Islamist extremists and the far right need each other

For Islamist extremists, the far right shows the true face of a West that will never tolerate Islam.


2017/06/11 Issue: 110 Page: 17


The Arab Weekly
Gareth Smyth



Khuram Shazad Butt, one of three attackers who on June 3 killed seven people on London Bridge and in Borough Market, was included in “The Jihadis Next Door,” a 2016 documentary by Channel 4. Butt was well-known to police and MI5 and an associ­ate of Anjem Choudary, long-time leader of al-Muhajiroun, a militant group that emerged in the 1990s and was radicalised further after al-Qaeda’s 2001 attacks on the United States.

Butt, a father of two living in east London, was a former London Underground worker once thrown out of the Jabir Bin Zayid Islamic Centre, east London, for interrupting a sermon. Mohammed Shafiq, chief executive of the Ramadhan Foundation, has tweeted that Butt denounced him as “murtad” (apostate), after he confronted Choudary near parliament a day after soldier Lee Rigby was killed in south-east London in 2013.

Shafiq has said he was “not surprised that Khuram Butt carried out the terrorist attack” and that “many of us in the British Muslim community have been demanding action against these extremists to no avail.”

As well as appearing on Channel 4, Butt was well-known to CNN reporter Sandi Sidhu, who met him several times in Britain in the 2014-16 period and who has reported contacts between Butt and Abu Rumayah, a British man who possibly featured in a January 2016 Islamic State (ISIS) execution video after he skipped bail on charges of al-Muhajiroun membership.

Choudary, born in Britain of Pakistani descent, is serving five years in prison after he was convicted last year for calling on Muslims to support ISIS. He had long been shunned by Muslim community groups in London and barred from many mosques but he was never short of publicity.

In 2010, after al-Muhajiroun was proscribed under British anti-terrorism legislation, the flagship BBC programme “News­night” pitted Choudary against Maajid Nawaz, founding chair­man of Quilliam, a government-funded counter-extremism think-tank, who exposed Choudary’s faulty knowledge of Arabic and Islam. CNN also gave air-time to Choudary, which he used to praise “sheikh Osama bin Laden.”

Fox News was particularly fond of Choudary, interviewing him many times and describing him as a “London imam.” In January 2015, Fox News presenter Sean Hannity talked to Choudary for more than 15 minutes after the killing of 12 people at the French satirical magazine Charlie Hebdo.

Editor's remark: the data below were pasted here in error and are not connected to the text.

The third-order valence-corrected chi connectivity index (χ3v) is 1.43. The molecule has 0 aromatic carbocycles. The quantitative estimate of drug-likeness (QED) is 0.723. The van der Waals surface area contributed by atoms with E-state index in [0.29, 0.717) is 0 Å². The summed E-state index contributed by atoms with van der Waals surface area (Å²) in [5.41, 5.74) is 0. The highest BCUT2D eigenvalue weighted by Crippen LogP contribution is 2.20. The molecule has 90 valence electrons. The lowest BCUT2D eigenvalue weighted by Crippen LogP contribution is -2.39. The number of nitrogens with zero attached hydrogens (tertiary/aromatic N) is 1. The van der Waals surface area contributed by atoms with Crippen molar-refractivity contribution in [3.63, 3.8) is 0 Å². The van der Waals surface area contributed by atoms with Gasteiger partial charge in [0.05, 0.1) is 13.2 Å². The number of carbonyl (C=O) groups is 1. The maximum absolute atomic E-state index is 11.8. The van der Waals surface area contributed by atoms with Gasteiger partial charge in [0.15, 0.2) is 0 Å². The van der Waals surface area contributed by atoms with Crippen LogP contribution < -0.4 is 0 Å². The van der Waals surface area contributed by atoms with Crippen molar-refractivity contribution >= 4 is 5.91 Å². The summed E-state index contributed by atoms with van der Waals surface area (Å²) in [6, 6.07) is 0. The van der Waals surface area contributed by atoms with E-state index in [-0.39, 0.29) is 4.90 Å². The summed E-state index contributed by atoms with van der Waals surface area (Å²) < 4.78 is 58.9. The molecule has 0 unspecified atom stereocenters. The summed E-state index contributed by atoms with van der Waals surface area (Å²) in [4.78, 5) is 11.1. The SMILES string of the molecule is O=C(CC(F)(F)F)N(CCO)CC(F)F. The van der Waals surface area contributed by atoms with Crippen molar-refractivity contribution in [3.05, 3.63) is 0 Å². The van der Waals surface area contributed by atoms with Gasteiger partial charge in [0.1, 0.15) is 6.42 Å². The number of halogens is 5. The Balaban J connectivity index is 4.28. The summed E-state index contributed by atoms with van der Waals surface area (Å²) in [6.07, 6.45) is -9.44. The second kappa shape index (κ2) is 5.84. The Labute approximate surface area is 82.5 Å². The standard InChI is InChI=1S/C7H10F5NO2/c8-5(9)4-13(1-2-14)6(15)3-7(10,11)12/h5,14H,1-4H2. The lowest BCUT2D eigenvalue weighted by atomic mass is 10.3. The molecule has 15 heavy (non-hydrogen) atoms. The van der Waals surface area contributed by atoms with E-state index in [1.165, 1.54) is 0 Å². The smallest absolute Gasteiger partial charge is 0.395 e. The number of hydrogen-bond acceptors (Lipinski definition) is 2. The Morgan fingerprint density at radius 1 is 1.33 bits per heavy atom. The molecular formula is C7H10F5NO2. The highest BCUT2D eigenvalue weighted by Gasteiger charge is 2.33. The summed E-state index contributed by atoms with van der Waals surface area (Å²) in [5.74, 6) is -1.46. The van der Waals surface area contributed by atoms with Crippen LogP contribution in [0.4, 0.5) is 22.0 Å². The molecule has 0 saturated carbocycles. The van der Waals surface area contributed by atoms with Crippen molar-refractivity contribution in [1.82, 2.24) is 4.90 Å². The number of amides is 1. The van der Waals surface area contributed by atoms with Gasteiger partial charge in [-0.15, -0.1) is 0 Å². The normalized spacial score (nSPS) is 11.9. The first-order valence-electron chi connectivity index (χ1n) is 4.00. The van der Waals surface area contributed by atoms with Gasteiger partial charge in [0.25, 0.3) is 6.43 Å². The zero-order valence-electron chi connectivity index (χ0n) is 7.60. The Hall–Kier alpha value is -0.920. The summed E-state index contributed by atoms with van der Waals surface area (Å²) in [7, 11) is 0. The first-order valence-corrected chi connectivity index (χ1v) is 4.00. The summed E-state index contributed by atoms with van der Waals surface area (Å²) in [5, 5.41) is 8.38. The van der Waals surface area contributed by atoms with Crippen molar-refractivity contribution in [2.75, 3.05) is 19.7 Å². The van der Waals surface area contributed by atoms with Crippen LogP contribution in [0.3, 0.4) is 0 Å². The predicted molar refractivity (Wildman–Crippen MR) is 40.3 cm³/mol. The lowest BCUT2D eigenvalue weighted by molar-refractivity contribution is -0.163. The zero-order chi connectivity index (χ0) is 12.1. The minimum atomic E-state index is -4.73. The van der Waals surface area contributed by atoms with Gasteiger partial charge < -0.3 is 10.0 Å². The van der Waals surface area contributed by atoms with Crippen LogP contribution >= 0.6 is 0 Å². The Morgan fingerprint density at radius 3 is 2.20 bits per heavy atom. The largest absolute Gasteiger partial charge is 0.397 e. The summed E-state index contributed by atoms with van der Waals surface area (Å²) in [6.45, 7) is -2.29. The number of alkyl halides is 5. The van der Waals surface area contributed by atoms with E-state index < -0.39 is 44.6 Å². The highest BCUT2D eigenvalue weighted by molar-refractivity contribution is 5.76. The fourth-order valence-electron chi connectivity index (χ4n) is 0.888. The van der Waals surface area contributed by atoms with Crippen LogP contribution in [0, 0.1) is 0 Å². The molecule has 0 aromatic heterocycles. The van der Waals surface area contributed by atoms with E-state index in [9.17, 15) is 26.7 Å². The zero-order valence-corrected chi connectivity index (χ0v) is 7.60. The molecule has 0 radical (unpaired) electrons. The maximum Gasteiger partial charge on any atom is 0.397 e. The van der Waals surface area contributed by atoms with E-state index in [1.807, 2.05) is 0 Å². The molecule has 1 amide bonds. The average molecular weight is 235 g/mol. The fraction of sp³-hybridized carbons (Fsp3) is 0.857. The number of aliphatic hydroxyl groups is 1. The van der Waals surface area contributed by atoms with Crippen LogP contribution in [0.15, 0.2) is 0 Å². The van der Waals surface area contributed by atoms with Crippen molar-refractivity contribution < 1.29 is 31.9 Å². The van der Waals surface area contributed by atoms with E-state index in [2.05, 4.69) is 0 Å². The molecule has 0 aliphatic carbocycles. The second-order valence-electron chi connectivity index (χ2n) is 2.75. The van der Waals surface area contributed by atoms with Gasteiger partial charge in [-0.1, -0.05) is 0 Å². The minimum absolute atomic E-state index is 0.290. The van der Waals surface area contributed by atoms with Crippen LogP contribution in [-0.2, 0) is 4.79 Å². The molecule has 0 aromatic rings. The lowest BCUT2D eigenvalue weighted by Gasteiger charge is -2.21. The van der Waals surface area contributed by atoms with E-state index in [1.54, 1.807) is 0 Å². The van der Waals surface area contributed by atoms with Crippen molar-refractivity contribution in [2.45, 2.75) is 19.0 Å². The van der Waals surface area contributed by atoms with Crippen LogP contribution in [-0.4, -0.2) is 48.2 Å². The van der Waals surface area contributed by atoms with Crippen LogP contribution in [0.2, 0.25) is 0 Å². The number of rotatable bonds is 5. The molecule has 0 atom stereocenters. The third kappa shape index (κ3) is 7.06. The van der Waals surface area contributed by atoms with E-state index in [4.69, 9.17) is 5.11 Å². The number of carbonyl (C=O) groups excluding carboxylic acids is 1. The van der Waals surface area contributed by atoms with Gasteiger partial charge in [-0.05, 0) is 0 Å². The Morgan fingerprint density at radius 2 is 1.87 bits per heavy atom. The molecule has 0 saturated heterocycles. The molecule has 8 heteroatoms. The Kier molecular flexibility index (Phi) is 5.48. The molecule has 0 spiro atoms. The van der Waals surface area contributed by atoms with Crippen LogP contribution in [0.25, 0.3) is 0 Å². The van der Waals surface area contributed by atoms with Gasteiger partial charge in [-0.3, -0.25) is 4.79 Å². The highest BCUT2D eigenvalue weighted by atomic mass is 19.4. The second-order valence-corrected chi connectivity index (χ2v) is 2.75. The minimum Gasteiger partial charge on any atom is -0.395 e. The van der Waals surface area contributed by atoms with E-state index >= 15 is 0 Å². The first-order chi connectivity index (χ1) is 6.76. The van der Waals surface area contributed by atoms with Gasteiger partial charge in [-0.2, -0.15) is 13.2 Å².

In May 2015, Hannity inter­viewed Choudary regarding alleged death threats against Pamela Geller, a right-wing US activist who had organised a competition for cartoons about the Prophet Mohammad. Hannity suggested “a fatwa” had been issued — by whom he did not say — for Geller to be exe­cuted and pressed Choudary, billed as “former leader of Islam for the UK,” to say he supported this.

Choudary was always happy to breathe the oxygen of publicity offered by right-wing channels and websites. In 2014, he did a long interview with Canadian conservative Ezra Levant for Sun News, which is available on Levant’s YouTube Channel Rebel Media.

Choudary’s appearances, just as much as his street speeches, have been widely relayed around social media — YouTube, Face­book and others — both by radical Islamists and far-rightists. The common motivation lies in a shared agenda of fomenting conflict between “the West” and Islam.

Each side needs the other. The far right argues that Choudary, ISIS and al-Qaeda are the authen­tic expression of Islam, continu­ing a centuries-old Muslim threat to the West and the wider non-Muslim world. Never mind that those fighting ISIS street-to-street in Mosul are overwhelm­ingly Muslims.

For Islamist extremists, the far right shows the true face of a West that will never tolerate Islam nor stop its violence against Muslim countries. Never mind that the vast majority of Muslims in Britain live peacefully under its laws as they practise their faith.

The far right and Islamic extremists both detest London as a multicultural, multifaith city. Shockingly, US President Donald Trump’s erroneous claim on Twitter that London Mayor Sadiq Khan had downplayed the threat was not far from claims from far-right commentators that Khan cannot be trusted because he is a Muslim.

To her credit, British Prime Minister Theresa May defended the mayor, realising it is very unlikely London Bridge was the last such atrocity.

The Irish poet William Butler Yeats wrote: “Things fall apart, the centre cannot hold.” It needs to hold now.


Gareth Smyth has covered Middle Eastern affairs for 20 years and was chief correspondent for The Financial Times in Iran.


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